Sunday, March 1, 2015
What Changes When Your Child Dies?
What changes when your child dies? When my daughter Marcy died, everything changed! Some of the things that come to mind include:
You no longer have that person that you loved, cherished and meant the world to you. Whether you only had the child for a few months, a few years or through their adult years, you believe your life has lost its meaning. You lose all hope and your future without your child.
Relationships with family and friends change. Family members may not want to talk about your loss or think you should get over it after only a short while. They don’t understand this grief journey is a life-long one with many hills to climb over. Your relationship with your spouse will also change depending on whether you grieve together or separately. If he is not the child’s natural parent, he may not understand your continued grief, and riffs may come up.
Friends may not want to be near you; they are afraid it could rub off on them, or they think you’ve changed and are not the same person you were before your child died. Guess what? They are right! How can you be the same after such a great loss? Friends can also be insensitive to your feelings and the fact that you cry and are depressed a lot. That could create resentment within you and close communication between you and your friend.
You may lose control over your thought process. Making simple decisions becomes very difficult for you and planning anything seems useless.
Your priorities and goals change. What was once important to you may no longer have any meaning without your child. For example you may have gone to sports games with your child. Now, you don’t want to do anything that will remind you of your loss and the wonderful times you used to have.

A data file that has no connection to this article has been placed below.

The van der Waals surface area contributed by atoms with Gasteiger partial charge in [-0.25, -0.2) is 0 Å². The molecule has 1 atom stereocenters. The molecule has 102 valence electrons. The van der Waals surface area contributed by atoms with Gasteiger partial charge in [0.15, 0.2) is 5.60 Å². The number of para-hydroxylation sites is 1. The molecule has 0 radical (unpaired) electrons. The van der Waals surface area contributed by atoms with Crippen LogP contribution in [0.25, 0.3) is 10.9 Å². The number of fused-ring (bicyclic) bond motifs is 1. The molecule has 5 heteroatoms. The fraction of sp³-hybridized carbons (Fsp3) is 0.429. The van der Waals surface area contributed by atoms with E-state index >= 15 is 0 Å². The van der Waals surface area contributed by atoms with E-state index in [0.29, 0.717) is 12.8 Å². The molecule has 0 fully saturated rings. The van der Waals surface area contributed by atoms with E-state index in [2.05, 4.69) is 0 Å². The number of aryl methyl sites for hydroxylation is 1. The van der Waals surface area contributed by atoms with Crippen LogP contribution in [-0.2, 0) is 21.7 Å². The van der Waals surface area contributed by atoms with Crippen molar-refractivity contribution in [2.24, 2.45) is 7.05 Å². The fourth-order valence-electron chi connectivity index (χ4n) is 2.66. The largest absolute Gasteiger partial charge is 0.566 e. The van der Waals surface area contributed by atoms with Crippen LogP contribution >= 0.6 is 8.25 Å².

Grief work is the hardest thing you will ever do and could take a lifetime to achieve, but slowly, we do realize we are healing, that we do grow from our loss, and we begin to plan what we need and want to do. We realize the future may even hold some happiness. But it can be a very slow process. I believe that something positive will come out of something so overwhelmingly negative. Many of us become better people, more patient, understanding, loving and compassionate. We owe it to ourselves and to our child’s memory to make something out of the life we’ve been given. Time is a great healer. My child would not want me to wallow in grief forever. When the depression lifts, we realize life awaits us.
It’s all very scary, but I realize I can personally do things that will make us both proud and that I am a survivor. I can see it now in all the people I have helped through this unspeakable horror, in my work with TCF conferences, conferences I’ve been in charge of, the two books I’ve written on surviving grief (thanks, Marcy for your inspiration), and particularly through this blog, when people email me and want my help. I try to do what I can. Though I may not always be successful, I feel better for having tried, and I hope that one day those that at first were so negative, will come around and understand what I am trying to do for them. We all deserve to be happy and take a chance on what life still has to offer us.